Cedric Muhammad recommends studying the rotating savings and credit traditions of Chinese, Japanese, West African and Jamaican communities as well as the free-loan societies of the Jewish community. He also recommended a study of the success of Black communities in Durham, N.C., and Richmond, Va. The Economic Blueprint of the Most Honorable Elijah Muhammad and its re-introduction by Minister Farrakhan is a key factor that can make saving and pooling of resources not only an inter-generational activity but a lot of fun, Cedric Muhammad said.
“Intellectually, while we do know more today than 93-years-ago, that superior knowledge of self, others and technology has not been activated by a circumstance that compels us to do for self, as they, in Greenwood, Okla., once did,” said Mr. Muhammad. “Even the vast majority of us who know better won’t do better because our intellect and knowledge does not have the power to break the emotional attachment we have to integration. Our love for another civilization’s political and cultural identity is connected to a denial of our independent economic identity. There is still a psychological and emotional chain that has to be broken in order for us to change,” he added.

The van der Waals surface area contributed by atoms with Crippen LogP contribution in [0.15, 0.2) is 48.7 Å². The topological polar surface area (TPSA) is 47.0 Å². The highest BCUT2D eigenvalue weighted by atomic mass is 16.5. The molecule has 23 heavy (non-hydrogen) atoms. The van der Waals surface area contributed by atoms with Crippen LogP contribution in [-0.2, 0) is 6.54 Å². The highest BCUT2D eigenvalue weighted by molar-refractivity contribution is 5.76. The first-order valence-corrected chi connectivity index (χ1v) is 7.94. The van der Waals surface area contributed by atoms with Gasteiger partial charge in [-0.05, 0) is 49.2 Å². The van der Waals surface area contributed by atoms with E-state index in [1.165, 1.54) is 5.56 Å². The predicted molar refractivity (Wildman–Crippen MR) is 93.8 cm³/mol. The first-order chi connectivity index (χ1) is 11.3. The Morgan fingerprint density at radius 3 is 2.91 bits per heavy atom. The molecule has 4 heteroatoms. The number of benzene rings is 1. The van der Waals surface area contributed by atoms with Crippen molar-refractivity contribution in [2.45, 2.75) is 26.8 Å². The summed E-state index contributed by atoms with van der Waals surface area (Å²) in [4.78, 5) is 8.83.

Support: Muhammad's Economic Blueprint
New academic research reveals that minority entrepreneurs are treated significantly differently (see: worse) than their white counterparts when seeking financing for a small business, even when all other variables — their credentials, their companies, even their clothes — are identical.
Conducted by business school professors at Utah State University, Brigham Young University and Rutgers University, the study featured nine businessmen—three white, three black, and three Hispanic. Similar in size and stature, donning the same outfits, and armed with similar education levels and financial profiles, they visited numerous banks seeking a roughly $60,000 loan to expand the very same business.